Divorce is tough for everyone, especially children. How they react depends on their age, personality and the circumstances of the separation and divorce process. The initial reaction is one of shock, sadness, frustration, anger or worry.
The most important things that both parents can do to help their children through this difficult time are:
Keep visible conflict, heated discussions, and legal talk away from the children.
Minimise the disruptions to children’s daily routines.
Confine negativity and blame to private therapy sessions or conversations with friends outside the home.
Keep each other involved in their children’s lives.
Here are some ways to help children cope with the shock, fear and anger of a divorce:
Encourage honesty and help them put their feelings into words. They way children behave can clue you in to their feelings of sadness or anger. Be a good listener, even if it’s difficult for you to hear what they have to say.
Legitimise their feelings. It is important to let children know that their feelings are valid and encourage them to get it all out before you start offering ways to make it better..
Offer support. This is a very crucial and difficult time for your child. They need all the support they can get especially from you. Ask how you can help. Sometimes the answer may not be to your liking but at least you can hear them out.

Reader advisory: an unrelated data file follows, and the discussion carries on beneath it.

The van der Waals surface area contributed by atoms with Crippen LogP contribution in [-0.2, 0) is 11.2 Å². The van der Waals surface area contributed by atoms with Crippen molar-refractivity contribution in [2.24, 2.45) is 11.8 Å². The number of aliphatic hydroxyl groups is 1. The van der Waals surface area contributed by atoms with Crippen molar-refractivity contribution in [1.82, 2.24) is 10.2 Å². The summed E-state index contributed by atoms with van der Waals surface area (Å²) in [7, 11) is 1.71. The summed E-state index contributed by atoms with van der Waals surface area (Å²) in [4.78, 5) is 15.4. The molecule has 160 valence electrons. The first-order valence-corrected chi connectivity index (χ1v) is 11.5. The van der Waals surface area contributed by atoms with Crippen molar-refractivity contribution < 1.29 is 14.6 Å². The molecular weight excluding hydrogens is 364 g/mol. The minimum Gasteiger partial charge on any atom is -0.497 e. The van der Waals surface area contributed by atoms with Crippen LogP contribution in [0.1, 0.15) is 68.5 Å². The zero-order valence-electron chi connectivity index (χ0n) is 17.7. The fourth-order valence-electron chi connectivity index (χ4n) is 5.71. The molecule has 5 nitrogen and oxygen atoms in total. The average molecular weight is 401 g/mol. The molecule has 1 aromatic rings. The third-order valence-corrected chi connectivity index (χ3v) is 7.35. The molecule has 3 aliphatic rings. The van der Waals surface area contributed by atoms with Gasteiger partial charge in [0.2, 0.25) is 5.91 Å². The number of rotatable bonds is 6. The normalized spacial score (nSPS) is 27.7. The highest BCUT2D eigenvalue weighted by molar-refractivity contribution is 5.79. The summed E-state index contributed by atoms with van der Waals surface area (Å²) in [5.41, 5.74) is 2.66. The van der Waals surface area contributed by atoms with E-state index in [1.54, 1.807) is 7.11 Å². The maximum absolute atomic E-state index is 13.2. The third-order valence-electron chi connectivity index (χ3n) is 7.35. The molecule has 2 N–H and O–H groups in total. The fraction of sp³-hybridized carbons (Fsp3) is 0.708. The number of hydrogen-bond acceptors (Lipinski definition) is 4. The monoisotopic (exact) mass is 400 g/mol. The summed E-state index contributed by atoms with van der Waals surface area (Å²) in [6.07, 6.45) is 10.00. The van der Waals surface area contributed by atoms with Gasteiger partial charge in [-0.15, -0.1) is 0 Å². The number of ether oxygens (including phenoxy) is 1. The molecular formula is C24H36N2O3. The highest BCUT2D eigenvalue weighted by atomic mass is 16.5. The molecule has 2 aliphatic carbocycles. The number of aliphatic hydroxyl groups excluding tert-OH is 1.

Keep yourself healthy. Finding ways to manage your own stress is essential for you and your entire family. By making sure you’re taking care of your own needs, you can ensure that you’ll be in the best possible shape to take care of your children.
Keep the details in check. Take care to ensure privacy
when discussing the details of the divorce with friends, family or your lawyer.
Try to keep your interactions with your ex as civil as possible,
especially when you’re interacting in front of the children.
Get help. This is not the time to do it alone. Find a support group, talk to others who have gone through this, use online resources, or ask your doctor or religious leaders to refer you to other resources. Getting help yourself sets a good example for your children on how to make a healthy adjustment to this major change.
It’s very important not to lean on your children for support. Older children and those who are eager to please may try to make you feel better by offering a shoulder to cry on. No matter how tempting that is, it’s best not to let them be the provider of your emotional support.
Let them know how touched you are by their caring nature and kindness, but vent to a friend or therapist.